Hydration - Introduction

    The importance of the shape-function relationship in biomolecules is well known. For proteins, nucleotides and other biomolecules to carry out their tasks, they must have the correct three-dimensional conformation. Water, with its large dipole moment and ability to act as both an excellent hydrogen bond donor and acceptor, forms strong interactions with and dissolves biomolecules which typically contain functional groups that are polar, acidic, basic, hydrogen bond donors and/or hydrogen bond acceptors. As a result, water plays an important roll in the conformation of biomolecules, yet one that is not well understood at this time.
    With the recent development of soft ionization techniques such as matrix-assisted laser desorption/ionization (MALDI) and electrospray ionization (ESI), it has become possible to study large, fragile biomolecules in the gas phase by mass spectrometric methods. This technique allows hydration effects to be studied one water molecule at a time, providing a bridge between the gas and solution phases.
    In an attempt to better understand the interaction between biomolecules and water, we have performed temperature-dependent equilibrium experiments on an electrospray ionization mass spectrometer equipped with a drift cell to measure ΔH° and ΔS° values for reactions of gas-phase protonated and deprotonated peptides (P±zH) with water.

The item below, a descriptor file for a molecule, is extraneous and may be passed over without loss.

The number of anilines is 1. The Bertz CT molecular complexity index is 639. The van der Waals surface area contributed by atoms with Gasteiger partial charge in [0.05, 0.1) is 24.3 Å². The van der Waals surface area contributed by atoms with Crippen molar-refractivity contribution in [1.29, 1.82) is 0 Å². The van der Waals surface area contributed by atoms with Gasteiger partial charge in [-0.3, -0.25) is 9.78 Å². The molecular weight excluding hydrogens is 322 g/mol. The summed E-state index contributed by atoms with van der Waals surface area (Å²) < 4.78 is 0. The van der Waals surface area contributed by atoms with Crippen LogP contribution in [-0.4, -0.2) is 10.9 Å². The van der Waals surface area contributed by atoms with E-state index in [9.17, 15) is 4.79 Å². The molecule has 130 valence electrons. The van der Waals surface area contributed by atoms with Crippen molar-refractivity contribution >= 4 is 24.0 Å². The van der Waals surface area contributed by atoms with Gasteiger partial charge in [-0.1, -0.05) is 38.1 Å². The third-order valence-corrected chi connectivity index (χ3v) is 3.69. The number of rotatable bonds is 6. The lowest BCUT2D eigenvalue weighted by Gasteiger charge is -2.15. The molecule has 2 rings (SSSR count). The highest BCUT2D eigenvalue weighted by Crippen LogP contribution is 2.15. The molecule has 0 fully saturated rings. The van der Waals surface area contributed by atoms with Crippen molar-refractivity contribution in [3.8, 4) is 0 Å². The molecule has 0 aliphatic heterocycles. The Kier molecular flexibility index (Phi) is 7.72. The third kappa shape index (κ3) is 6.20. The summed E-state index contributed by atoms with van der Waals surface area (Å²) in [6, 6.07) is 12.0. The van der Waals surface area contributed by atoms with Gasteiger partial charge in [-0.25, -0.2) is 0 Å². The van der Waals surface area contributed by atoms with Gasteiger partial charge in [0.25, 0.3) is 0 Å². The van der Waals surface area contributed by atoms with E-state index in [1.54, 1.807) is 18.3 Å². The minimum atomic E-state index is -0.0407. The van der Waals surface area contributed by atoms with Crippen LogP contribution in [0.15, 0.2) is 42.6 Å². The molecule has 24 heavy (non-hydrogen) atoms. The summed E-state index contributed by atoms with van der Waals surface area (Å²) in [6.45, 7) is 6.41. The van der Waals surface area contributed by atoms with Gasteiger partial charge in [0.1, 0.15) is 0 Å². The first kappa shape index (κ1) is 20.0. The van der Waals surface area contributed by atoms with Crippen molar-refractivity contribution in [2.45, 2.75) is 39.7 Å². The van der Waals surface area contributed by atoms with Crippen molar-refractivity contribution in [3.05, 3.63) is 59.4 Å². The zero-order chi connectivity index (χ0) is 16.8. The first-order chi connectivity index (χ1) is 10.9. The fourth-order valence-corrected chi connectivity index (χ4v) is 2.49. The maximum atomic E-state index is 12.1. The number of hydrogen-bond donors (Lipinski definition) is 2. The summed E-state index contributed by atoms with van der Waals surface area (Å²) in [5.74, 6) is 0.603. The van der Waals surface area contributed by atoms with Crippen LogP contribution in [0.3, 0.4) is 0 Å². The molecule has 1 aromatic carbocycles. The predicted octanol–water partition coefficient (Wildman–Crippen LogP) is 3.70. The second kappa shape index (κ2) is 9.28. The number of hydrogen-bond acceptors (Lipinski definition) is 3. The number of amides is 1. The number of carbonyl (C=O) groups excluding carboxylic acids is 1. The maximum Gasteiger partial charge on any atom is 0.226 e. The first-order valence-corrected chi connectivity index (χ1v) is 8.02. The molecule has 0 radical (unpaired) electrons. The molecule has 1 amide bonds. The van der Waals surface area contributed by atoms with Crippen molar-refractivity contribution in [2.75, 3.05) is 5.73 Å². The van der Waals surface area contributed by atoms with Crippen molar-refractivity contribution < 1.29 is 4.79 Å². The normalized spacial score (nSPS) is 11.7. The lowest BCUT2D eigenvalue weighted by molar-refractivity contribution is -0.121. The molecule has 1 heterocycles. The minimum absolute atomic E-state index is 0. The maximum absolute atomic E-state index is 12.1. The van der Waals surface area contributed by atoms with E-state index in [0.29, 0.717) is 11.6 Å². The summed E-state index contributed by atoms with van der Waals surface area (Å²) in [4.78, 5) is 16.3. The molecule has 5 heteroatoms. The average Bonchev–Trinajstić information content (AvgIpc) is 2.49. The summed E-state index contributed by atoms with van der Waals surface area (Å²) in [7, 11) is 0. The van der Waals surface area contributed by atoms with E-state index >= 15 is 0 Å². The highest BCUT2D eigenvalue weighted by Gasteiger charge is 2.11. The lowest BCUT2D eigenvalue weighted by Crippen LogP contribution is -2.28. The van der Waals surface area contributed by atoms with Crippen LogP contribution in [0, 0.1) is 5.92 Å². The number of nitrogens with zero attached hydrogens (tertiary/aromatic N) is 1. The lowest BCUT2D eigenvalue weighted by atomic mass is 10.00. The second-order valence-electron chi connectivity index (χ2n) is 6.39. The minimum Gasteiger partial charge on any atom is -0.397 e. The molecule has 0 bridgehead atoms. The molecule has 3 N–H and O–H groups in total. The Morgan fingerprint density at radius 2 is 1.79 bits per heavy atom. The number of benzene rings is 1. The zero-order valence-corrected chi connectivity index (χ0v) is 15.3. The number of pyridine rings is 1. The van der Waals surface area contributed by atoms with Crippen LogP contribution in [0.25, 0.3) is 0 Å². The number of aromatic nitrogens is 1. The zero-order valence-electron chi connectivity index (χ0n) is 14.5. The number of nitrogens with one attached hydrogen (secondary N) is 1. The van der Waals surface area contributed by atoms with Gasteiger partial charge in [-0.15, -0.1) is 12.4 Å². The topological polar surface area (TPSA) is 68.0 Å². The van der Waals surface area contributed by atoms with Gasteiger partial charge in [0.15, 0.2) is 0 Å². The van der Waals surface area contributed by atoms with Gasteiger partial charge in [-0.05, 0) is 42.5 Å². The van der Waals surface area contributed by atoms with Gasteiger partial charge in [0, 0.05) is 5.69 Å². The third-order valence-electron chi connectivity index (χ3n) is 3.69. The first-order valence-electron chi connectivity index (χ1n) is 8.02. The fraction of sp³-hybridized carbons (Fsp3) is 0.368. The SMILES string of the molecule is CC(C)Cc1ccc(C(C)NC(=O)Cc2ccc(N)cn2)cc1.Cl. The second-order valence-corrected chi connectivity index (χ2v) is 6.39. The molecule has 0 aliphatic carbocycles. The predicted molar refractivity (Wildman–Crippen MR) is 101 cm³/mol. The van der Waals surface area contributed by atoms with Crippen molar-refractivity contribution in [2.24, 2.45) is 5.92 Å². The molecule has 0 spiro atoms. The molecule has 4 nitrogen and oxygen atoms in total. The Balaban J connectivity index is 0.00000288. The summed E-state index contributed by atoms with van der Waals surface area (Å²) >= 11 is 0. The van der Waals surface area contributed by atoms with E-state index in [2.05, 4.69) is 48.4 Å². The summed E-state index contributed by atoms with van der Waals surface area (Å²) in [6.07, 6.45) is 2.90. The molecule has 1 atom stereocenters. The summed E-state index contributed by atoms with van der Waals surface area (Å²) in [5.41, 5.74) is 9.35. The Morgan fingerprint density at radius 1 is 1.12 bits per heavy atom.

Molecular mechanics (MM) and density functional theory (DFT) have also been used to determine hydration energies as well as structures for the species involved in the above reaction.
    The following aspects of peptide hydration have been summarized in reference 1:

  • The significance of ionic groups
  • Hydration of ionic groups
    • The ammonium group
    • The guanidinium group
    • The carboxylate group
  • Molecules with several ionic groups
    • Multiply charged ions
    • Salt bridges
  • Structural changes induced by hydration
    • Change of conformation
    • Zwitterion formation
  • Entropy of hydration

    More detailed information can be found in the following pages and in references 2 to 4:


  1. "Hydration of Small Peptides" T. Wyttenbach, D. Liu, M. T. Bowers Int. J. Mass Spectrom. 2005, 240, 221-232

  2. "Hydration of Protonated Primary Amines: Effects of Intermolecular and Intramolecular Hydrogen Bonds" D. Liu, T. Wyttenbach, M. T. Bowers Int. J. Mass Spectrom. 2004, 236, 81-90

  3. "Investigation of Noncovalent Interactions in Deprotonated Peptides: Structural and Energetic Competition between Aggregation and Hydration" D. Liu, T. Wyttenbach, C. J. Carpenter, M. T. Bowers J. Am. Chem. Soc. 2004, 126, 3261-3270

  4. "Sequential Hydration of Small Protonated Peptides" D. Liu, T. Wyttenbach, P. E. Barran, M. T. Bowers J. Am. Chem. Soc. 2003, 125, 8458-8464

Bowers group members who have worked on these projects include: